Third stage: The cartilage of the joints is thinning, and there are large pockets of damage to the cartilage. The joint area is severely deformed, the anatomical axis of the limb changes direction, ligaments are shortened and their strength is reduced, thus causing pathological mobility and decreased physiological movement in the joint. The muscles around the joint become tense or shortened, and their ability to contract is reduced. Nutrition of the joints and periarticular tissues of the limb is disturbed.
What are the signs of osteoarthritis?
Osteoarthritis develops gradually. In the beginning, patients are disturbed during physical activity by a weak and not prolonged pain without certain localization. In some clinical cases, the first symptom appears on movement, and most of them refer to gonarthrosis and osteoarthritis of the shoulder joint. Most patients who suffer from osteoarthritis notice stiffness in the joint after rest, and note moderate pain on first movements. Because of the increased strain on the lower extremities, pain occurs in the opposite joint.
Pain is a constant symptom in osteoarthritis. A distinctive feature of osteoarthritis pain is its relationship to physical load and weather, as well as joint blockage accompanied by momentary sharp pain. Joint pain is primarily associated with exertion. During prolonged exertion (walking, running and standing in one place), the pain increases and decreases during rest. This is due to the cartilage’s reduced ability to maintain cushioning during movement. Nocturnal pain in arthritis is caused by venous stasis, also due to increased intra-articular pressure. Pain worsens under the influence of bad weather (increased dampness, decreased temperature and high atmospheric pressure). The most characteristic feature of pain is the initial (starting) pain on movements (after resting, passing during movement). The cause of starter pain in arthritis is detritus, which is tissue that has formed as a result of the destruction of cartilage tissue located on the articular surface. As a result of the movement, the detritus moves into the joint cavity, and thus the pain goes away. Joint blockage is accompanied by acute pain. It is caused by articular muscle (bony or cartilaginous fragments in the joint cavity), which is clamped between the articular surfaces. In addition to the types of pain listed above, patients with osteoarthritis, when reactive synovitis occurs, may have pain (constant, pressing, aching) regardless of movement.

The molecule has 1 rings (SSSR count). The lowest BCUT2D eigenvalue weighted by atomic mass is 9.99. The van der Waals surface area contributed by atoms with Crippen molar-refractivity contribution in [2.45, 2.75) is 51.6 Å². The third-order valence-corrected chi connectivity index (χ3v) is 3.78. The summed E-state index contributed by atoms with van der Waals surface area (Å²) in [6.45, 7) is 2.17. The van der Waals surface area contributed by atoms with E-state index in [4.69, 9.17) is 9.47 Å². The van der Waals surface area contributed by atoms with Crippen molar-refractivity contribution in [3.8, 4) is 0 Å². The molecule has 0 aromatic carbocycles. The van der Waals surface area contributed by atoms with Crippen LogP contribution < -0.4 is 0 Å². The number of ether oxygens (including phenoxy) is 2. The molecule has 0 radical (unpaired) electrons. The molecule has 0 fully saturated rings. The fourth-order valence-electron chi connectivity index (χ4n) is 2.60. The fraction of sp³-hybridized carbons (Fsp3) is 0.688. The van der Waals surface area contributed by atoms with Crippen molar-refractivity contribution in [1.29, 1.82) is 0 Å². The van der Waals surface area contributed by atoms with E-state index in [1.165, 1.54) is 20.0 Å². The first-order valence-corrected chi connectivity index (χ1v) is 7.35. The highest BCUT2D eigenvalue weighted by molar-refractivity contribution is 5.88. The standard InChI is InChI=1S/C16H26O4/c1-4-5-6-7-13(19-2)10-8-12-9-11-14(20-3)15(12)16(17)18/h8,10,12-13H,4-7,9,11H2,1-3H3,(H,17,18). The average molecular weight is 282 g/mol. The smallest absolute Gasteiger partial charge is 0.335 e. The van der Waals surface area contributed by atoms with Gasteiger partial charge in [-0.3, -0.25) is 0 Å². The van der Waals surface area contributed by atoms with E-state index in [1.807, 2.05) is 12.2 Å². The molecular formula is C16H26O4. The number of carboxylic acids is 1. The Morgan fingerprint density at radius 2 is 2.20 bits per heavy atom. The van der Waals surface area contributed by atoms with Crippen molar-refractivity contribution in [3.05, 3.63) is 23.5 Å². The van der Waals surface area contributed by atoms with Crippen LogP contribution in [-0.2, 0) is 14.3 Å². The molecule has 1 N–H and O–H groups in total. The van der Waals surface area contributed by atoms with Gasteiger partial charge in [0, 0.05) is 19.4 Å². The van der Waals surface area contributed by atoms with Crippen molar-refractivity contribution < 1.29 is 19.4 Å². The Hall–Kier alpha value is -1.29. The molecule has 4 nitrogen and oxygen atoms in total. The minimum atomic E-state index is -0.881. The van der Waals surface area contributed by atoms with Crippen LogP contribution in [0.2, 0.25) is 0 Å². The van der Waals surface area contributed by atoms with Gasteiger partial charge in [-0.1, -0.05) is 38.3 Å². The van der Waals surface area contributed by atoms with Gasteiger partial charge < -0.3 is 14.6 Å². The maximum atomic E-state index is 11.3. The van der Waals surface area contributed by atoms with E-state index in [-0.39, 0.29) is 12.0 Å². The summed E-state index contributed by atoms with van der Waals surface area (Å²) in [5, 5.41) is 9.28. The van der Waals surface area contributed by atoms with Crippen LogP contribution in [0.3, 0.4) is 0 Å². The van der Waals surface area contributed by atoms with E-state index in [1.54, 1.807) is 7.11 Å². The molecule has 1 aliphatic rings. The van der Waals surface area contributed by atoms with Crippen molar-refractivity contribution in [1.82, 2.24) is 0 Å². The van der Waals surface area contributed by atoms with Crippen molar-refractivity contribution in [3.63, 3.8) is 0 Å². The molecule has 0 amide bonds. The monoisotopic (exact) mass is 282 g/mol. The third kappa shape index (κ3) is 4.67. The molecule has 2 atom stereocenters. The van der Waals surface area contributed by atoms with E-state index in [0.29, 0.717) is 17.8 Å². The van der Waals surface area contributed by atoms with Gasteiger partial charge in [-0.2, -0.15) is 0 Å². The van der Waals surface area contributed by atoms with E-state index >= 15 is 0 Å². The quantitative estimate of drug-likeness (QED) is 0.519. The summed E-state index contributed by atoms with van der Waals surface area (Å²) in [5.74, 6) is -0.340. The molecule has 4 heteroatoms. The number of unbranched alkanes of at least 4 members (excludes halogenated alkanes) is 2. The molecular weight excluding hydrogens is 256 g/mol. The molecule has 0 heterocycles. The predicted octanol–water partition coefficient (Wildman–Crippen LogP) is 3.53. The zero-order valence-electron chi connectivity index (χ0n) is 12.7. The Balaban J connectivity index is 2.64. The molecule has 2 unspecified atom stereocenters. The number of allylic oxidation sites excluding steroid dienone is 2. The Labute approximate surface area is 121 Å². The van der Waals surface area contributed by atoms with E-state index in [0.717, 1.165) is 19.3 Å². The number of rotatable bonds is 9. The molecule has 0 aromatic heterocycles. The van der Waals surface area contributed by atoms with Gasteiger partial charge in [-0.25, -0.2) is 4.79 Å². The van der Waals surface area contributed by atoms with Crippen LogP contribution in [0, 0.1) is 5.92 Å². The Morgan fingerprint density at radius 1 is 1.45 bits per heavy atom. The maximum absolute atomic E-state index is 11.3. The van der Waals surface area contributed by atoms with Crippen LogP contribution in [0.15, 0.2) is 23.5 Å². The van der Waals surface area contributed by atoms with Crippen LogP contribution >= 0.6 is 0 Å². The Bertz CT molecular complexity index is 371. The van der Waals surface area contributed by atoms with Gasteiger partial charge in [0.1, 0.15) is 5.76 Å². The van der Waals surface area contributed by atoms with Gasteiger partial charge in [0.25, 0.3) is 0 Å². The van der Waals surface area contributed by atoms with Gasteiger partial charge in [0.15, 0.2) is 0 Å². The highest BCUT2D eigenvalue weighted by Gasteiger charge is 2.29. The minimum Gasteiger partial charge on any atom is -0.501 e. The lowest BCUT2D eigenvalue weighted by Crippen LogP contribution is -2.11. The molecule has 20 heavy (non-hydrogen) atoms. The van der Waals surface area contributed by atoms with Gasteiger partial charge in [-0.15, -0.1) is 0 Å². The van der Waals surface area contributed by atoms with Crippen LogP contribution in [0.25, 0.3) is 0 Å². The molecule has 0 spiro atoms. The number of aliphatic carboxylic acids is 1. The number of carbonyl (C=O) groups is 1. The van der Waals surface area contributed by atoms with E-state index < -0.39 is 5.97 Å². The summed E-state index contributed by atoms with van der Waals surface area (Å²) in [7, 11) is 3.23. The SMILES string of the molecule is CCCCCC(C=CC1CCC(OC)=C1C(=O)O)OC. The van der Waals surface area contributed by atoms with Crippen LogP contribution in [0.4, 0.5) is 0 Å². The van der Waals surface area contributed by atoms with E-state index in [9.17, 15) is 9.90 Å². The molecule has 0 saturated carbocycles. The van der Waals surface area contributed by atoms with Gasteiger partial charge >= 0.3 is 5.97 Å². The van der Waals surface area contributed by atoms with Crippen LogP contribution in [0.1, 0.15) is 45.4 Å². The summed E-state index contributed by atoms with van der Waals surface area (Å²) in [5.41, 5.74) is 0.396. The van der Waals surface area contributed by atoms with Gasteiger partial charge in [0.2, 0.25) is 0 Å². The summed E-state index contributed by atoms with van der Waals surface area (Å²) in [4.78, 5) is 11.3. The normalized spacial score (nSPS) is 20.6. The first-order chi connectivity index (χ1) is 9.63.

Periods of exacerbations alternate with remissions. Complications of osteoarthritis, such as synovitis, etc., are even more common with increased strain. The result of muscle pain is the formation of contractures in the muscles and the occurrence of spasm in the limb. Noises in the joint gradually take on a permanent character. Muscle cramps and muscle and joint discomfort occur at rest. Increasing deformity of the joint and severe pain causes lameness. In advanced stages of osteoarthritis, deformities are even more pronounced, the joint becomes crooked, and contractures occur due to severe deformities of bones and other structures of the limb. Patients find it difficult to stand, and patients suffering from osteoarthritis have to walk with a cane or crutches to get around. With hip arthritis, the inability to bend the hip makes it impossible for the patient to sit. Patients cannot walk up and down stairs with knee arthritis.